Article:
It really was a complete team performance. That’s something we had stressed for a few years now. We knew if we were going to be a successful national team, it had to be a team doing it. Obviously, you saw Tanc [Melissa Tancredi] doing well, Ashley [Lawrence], Kadeisha [Buchanan], Jessie [Fleming], some of these players really stepped up for our team. It’s also everyone behind the scenes. The people that didn’t necessarily see a lot of minutes. Our entire staff, it was a complete team effort. It all came together at the right time for us.
You got a bit of a breather during a group stage win at the Olympics versus Germany in that you were an unused substitute. What did you see from the bench and what was going through your mind?
It really was exciting to be able to watch. For me at least, never before, whether it was a World Cup or an Olympics, have I been able to sit out a game and sit beside Diana Matheson and Sophie Schmidt and watch our team completely kill it against one of the best teams in the world. It was exciting and then you’re on the bench thinking, ‘Okay, if we win, who are we going to play?’ [laughs]. A million things were going through my head!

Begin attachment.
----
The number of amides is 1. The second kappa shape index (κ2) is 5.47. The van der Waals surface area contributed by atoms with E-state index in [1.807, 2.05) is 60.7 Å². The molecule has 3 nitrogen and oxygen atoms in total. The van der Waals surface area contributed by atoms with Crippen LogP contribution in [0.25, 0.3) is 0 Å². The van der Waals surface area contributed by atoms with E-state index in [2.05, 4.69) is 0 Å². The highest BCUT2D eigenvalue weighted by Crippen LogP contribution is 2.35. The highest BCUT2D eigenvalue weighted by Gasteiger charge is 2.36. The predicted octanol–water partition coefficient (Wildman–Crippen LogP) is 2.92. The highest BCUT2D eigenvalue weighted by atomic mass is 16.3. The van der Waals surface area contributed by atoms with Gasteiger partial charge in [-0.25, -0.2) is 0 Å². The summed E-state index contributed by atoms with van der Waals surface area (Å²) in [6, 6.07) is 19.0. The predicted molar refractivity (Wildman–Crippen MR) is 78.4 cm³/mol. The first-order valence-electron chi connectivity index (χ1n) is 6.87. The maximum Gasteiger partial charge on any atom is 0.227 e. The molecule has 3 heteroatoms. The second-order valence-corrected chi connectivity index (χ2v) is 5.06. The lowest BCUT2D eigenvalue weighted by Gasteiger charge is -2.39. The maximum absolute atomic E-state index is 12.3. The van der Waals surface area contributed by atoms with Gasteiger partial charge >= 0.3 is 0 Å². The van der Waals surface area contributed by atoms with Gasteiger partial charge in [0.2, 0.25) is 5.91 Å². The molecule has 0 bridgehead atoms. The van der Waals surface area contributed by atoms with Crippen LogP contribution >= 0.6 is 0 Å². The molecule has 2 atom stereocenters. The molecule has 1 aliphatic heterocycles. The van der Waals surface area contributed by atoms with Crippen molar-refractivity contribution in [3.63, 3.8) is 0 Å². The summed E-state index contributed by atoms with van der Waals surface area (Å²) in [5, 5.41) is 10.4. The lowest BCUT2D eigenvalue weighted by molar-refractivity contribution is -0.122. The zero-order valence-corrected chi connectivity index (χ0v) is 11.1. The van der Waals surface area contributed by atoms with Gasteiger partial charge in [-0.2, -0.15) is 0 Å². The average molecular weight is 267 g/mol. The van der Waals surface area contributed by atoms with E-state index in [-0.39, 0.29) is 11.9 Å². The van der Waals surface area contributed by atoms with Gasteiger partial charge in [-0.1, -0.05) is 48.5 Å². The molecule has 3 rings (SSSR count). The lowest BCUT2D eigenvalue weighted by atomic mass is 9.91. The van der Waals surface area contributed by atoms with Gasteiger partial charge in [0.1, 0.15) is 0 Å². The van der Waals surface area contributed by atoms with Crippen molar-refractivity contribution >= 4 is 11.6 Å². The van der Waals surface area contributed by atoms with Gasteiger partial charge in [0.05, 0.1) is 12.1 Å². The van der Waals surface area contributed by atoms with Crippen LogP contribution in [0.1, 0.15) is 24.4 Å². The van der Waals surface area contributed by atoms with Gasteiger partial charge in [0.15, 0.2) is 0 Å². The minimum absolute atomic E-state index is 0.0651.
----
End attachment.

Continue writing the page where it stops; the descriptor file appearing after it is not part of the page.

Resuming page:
And that game versus Germany, Melissa Tancredi obviously did a great job wearing the captain’s armband and leading the team.
Of course! She scored two huge goals against Germany. It’s almost hard for me to single out a single player, because our entire team just killed it that game. Deanne Rose, Nichelle Prince, Rebecca Quinn, these are players that didn’t necessarily get a lot of minutes throughout the course of the Olympics and that was their chance. They got that historical victory against Germany.